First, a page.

Actually, since I've been gone, but that's just not the way Kelly sings it and I have her song playing in my head right now, and I'm singing to it. I'm full on belting it. All in my head, of course. I'm in the school office right now and I already draw enough attention being born from the grand ole' US of A, so I'd rather not draw more to myself by showing off my totally awesome singing skills. I mean, then they'd probably start asking me to sing for every event the school has. Parent meetings, conferences, city events, where would it stop?! It'd be ridiculous, you guys, and ain't nobody have time for all that.
"Since you've been gone!!! I can breathe for the first time! I'm so moving on!!! Ya. Ya. Thanks to you..." Sing it with me now. "Thanks to you...now I get, get what I wannnnnnt. Since you've been gone."
But I'm baacccck. And excited. Except I need some inspiration. Any blogging ideas for me? Are there any questions I can answer for you about us? This blog? Our life abroad? Teaching abroad? Anything. You ask and I'll answer. If I get 0 comments and 0 suggestions, that's okay. I'll just assume you want to know everything about everything and keep blogging about that. ;)
These past two weeks have been full. Good and full.We spent countless hours preparing for the new school year, which has, as of yesterday, come upon us. I love the first days of school! Especially for Grade 1 students (which is kinder here). They are just so excited and pumped up to learn!
Yesterday, Catherine (coworker, sister, former roommate) and I were walking to the school cafeteria and one of the Grade 1 boys yelled, "Lao wei!" Which means "foreigner." He yelled it, tapping his buddies and pointing, as if they didn't already know that they would be getting foreign English teachers at this school. I laughed and told him, "No, Say, 'Teacher,' 'Teacher.' " I said it slowly, helping the little guy out, to which he loudly yelled, "Shen me yi si?!" (What are you saying!?)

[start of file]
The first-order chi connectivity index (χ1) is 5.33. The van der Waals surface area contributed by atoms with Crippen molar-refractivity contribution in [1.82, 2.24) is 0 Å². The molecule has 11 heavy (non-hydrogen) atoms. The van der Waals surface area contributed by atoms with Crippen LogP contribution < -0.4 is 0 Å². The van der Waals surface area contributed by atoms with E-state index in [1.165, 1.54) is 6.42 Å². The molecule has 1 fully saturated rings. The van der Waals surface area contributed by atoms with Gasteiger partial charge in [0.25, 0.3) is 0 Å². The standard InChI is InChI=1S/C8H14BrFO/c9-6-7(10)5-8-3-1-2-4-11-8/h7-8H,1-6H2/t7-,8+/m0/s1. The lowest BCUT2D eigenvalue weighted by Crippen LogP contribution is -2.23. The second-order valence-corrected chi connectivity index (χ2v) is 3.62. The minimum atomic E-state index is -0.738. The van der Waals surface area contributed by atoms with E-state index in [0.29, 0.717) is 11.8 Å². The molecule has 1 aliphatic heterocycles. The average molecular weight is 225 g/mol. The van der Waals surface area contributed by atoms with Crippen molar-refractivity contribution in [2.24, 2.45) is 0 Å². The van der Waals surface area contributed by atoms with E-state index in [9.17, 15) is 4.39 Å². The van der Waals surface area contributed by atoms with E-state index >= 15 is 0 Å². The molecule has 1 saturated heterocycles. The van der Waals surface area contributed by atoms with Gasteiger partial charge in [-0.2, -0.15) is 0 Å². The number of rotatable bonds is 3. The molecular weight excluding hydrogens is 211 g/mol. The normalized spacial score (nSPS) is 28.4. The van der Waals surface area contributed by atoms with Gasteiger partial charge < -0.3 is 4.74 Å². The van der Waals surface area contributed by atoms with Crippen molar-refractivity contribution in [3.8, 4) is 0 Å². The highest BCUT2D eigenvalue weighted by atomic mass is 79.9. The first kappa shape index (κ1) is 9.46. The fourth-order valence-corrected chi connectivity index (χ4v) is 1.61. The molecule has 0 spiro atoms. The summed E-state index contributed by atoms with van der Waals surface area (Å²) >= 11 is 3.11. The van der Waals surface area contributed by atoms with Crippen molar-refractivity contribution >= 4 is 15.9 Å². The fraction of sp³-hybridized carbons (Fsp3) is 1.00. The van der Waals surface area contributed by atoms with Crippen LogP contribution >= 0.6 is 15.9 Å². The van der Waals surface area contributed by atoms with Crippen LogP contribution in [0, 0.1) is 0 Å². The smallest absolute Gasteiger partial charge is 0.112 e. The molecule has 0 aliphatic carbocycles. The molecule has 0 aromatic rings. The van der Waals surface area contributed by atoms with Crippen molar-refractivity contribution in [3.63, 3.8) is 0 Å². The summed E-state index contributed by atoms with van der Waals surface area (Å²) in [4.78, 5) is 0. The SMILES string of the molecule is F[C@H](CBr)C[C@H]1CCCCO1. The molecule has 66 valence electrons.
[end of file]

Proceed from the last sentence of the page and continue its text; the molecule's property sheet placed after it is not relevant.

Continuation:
The kid doesn't even know the word teacher. They're blank slates people.
Another student, who I named Jean today, told his Chinese teacher that he didn't need to speak English because he was NEVER going abroad and he didn't have an English name because he's Chinese, of course. Clever little guy. Today, I got him to say point zero words in English. But I got a head nod and a Chinese 'xing' of approval at his new English name. So, we're progressing. By the end of the year my goal is to have him to be able to recite the entire first 4 books of Harry Potter and like it. ;) It's all about that quality education really.
I forget that all children are not like the Chinese and Korean children I've taught the past 3 years. They are alike yes, in that they all love to play and laugh and are kids. But I mean I forget that other Kindergarten and Primary school students can have conversations in English and can listen to you and respond to what you are asking, even when you only say it once and there are few hand motions involved. I saw an American woman and her 5ish year old daughter at Starbucks the other day and the girl started talking to her mom. Like a real conversation in English. And I flipped. I thought she was a freaking genius or adult in a child's body for a good 30 seconds before realizing, that "oh duh" kids actually have thoughts and ideas at that age. We can call that a symptom of reverse culture shock.
Okay. Enough rambling for today. It's just been so long! There's so much to say.
Looove you Readers. Thanks for being so awesome.